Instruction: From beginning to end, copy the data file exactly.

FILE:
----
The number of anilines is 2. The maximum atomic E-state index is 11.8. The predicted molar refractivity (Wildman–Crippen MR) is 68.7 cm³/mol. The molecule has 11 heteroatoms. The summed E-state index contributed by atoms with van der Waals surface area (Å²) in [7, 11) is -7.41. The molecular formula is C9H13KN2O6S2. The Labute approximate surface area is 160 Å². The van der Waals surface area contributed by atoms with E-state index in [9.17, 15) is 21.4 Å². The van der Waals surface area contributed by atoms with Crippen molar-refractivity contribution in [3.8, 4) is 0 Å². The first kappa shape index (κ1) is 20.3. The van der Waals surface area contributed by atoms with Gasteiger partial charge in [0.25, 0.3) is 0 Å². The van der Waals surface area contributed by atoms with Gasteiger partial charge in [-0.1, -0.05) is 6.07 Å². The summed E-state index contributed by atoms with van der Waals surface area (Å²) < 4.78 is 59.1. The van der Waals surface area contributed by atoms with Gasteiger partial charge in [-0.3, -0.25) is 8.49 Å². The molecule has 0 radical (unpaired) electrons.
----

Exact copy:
The number of anilines is 2. The maximum atomic E-state index is 11.8. The predicted molar refractivity (Wildman–Crippen MR) is 68.7 cm³/mol. The molecule has 11 heteroatoms. The summed E-state index contributed by atoms with van der Waals surface area (Å²) in [7, 11) is -7.41. The molecular formula is C9H13KN2O6S2. The Labute approximate surface area is 160 Å². The van der Waals surface area contributed by atoms with E-state index in [9.17, 15) is 21.4 Å². The van der Waals surface area contributed by atoms with Crippen molar-refractivity contribution in [3.8, 4) is 0 Å². The first kappa shape index (κ1) is 20.3. The van der Waals surface area contributed by atoms with Gasteiger partial charge in [0.25, 0.3) is 0 Å². The van der Waals surface area contributed by atoms with Gasteiger partial charge in [-0.1, -0.05) is 6.07 Å². The summed E-state index contributed by atoms with van der Waals surface area (Å²) < 4.78 is 59.1. The van der Waals surface area contributed by atoms with Gasteiger partial charge in [-0.3, -0.25) is 8.49 Å². The molecule has 0 radical (unpaired) electrons.